Special Note: Another thing to consider is capital improvements. That’s common with building purchases, so there’s either wiggle room baked into the final loan or another option is there to cover these expenses – like a line of credit.
Other Areas to Consider
That’s pretty much the entire lending process. Things get a little more complex once the mountain of paperwork starts to print – but the logic remains the same.
With that said, there are a few things you should always consider when the paperwork starts to print – because the fine detail could make a big difference down the road.
We’ll start with the easy one first, interest rates. Of course you want to get the lowest rate possible, but you also have to watch out for rising interest rates.
Real estate is expensive, and the loans aren’t small – so you generally need a longer term loan.
And longer term loans can cause some risk to banks, so they try and mitigate this with “review periods”.
Like a maturing bridge loan, review periods take place when both parties have to look at the loan.
A good example of this is when you have a 5 year term, but the loan is amortized over 15 years (meaning your payments are structured over a 15-year term, although the loan “balloons” in five).
The lender has every intention of renewing this loan after 5 years, but they have these review periods in place to make sure everything is okay. In other words, they don’t want to give you a 3% loan and have interest rates at 8% in 5 years – that’d mean they’re losing money.
Another thing to look out for, and this is especially true if you’ve never dealt with Commercial Lending, is Loan Covenants.
What are covenants? A fancy word for additional loan requirements.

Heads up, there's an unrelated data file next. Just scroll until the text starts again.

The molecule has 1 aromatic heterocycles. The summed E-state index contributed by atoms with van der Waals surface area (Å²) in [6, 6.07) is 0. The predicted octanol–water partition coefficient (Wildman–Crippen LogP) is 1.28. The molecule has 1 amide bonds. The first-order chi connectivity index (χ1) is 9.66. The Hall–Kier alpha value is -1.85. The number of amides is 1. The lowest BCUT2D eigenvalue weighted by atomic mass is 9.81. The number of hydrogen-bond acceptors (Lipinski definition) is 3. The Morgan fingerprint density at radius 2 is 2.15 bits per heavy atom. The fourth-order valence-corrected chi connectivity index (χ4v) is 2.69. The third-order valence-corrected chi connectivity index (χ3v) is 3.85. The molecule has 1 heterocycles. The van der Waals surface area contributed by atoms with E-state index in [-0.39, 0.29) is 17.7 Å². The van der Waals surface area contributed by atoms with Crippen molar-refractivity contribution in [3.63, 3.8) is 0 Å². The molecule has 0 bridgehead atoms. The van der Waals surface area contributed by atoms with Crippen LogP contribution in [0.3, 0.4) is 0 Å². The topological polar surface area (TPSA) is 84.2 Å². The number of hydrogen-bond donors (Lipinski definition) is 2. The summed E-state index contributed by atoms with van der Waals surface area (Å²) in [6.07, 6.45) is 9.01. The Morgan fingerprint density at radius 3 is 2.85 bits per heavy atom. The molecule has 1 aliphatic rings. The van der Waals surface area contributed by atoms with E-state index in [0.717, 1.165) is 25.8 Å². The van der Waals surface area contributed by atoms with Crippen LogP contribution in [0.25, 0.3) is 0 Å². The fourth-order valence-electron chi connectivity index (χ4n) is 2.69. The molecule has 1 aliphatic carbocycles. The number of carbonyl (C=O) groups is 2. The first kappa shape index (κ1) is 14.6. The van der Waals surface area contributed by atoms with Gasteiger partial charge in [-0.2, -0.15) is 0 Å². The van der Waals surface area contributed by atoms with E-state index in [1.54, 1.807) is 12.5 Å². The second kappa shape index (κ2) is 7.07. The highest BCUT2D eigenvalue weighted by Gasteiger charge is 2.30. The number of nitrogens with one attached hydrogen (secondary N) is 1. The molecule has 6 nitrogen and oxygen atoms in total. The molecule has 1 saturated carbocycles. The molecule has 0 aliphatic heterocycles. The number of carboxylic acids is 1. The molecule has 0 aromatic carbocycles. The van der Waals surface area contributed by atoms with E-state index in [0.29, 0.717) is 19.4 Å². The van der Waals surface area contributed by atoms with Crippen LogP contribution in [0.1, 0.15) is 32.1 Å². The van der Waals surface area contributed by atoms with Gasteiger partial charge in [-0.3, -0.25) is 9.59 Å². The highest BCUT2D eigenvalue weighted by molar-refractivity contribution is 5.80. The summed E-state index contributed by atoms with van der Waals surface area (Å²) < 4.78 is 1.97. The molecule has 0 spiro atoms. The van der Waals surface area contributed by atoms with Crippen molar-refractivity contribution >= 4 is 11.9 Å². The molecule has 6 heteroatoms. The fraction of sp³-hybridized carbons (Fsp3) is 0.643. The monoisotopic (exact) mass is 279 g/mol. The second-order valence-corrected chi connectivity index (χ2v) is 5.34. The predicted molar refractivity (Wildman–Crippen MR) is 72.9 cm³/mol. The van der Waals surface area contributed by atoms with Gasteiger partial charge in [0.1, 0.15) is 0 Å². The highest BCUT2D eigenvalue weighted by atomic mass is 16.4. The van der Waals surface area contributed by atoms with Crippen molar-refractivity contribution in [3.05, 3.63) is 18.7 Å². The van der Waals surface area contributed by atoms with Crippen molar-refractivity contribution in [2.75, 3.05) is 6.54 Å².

You can get into detail and start discussing normal covenants or negative covenants – but they both mean additional loan requirements.
Another way to look at these are “conditional rules”. If a certain measurement goes outside the covenant calculation, they can call the note due. Technically this means you’re supposed to pay the note in full right away, but they weren’t born yesterday – so they’ll generally just ask you to refinance elsewhere.
Typical covenants range from debt service coverage to making sure real estate taxes are paid.
The lender wants to make sure you have enough income to cover payments, and they’ll require a little buffer to make them more comfortable.
Same with real estate tax, but they probably won’t have a buffer in this situation. They just want to make sure the taxes are paid so no other debtors can start making claims on the property – little wiggle room for negotiation.
The last item I wanted to talk about was personal finances. This isn’t something that many people think about with business lending, but if you’re the owner – you’re the business.
Sure they’ll take other considerations into place, but if you have a 500 credit score and a history of missed payments – why would they believe you’ll make payments on the business loan?
On top of this, they’ll generally have you as a guarantor on the loan – so they might have some covenants on your personal finance as well.
Like telling you you can’t sell any investments without their approval, because they want to make sure you have some liquidity in case the building income drops and can’t make the full payments.
Commercial Real Estate Lending – Recap
Things can get complicated, but they don’t have to. You’re developing (or buying) a building that’ll be leased out to tenants – and that’s it.
Don’t let additional requirements and tedious details slow you down, that’s what we’re here for – to help you out.
If you’re interested in starting a real estate portfolio, or maybe refinancing an existing debt – then please don’t hesitate to reach out, there’s a good chance we’ll be able to help.
Questions or comments? Please let us know below!